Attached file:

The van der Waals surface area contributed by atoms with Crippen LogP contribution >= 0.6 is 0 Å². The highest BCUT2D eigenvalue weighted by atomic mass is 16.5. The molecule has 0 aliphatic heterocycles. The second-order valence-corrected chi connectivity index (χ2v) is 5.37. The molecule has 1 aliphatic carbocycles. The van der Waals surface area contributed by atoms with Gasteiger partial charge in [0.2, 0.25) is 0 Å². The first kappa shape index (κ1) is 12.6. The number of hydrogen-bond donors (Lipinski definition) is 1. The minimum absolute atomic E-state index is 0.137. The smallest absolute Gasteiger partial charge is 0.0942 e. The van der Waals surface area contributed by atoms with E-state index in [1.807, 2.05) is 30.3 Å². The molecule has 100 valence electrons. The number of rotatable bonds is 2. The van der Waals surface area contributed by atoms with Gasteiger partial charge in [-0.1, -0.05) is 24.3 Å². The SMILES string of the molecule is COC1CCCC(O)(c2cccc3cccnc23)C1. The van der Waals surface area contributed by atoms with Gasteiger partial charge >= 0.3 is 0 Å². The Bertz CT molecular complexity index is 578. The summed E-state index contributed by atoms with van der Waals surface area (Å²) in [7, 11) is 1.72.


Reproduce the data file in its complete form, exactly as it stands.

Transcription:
The van der Waals surface area contributed by atoms with Crippen LogP contribution >= 0.6 is 0 Å². The highest BCUT2D eigenvalue weighted by atomic mass is 16.5. The molecule has 0 aliphatic heterocycles. The second-order valence-corrected chi connectivity index (χ2v) is 5.37. The molecule has 1 aliphatic carbocycles. The van der Waals surface area contributed by atoms with Gasteiger partial charge in [0.2, 0.25) is 0 Å². The first kappa shape index (κ1) is 12.6. The number of hydrogen-bond donors (Lipinski definition) is 1. The minimum absolute atomic E-state index is 0.137. The smallest absolute Gasteiger partial charge is 0.0942 e. The van der Waals surface area contributed by atoms with E-state index in [1.807, 2.05) is 30.3 Å². The molecule has 100 valence electrons. The number of rotatable bonds is 2. The van der Waals surface area contributed by atoms with Gasteiger partial charge in [-0.1, -0.05) is 24.3 Å². The SMILES string of the molecule is COC1CCCC(O)(c2cccc3cccnc23)C1. The van der Waals surface area contributed by atoms with Gasteiger partial charge >= 0.3 is 0 Å². The Bertz CT molecular complexity index is 578. The summed E-state index contributed by atoms with van der Waals surface area (Å²) in [7, 11) is 1.72.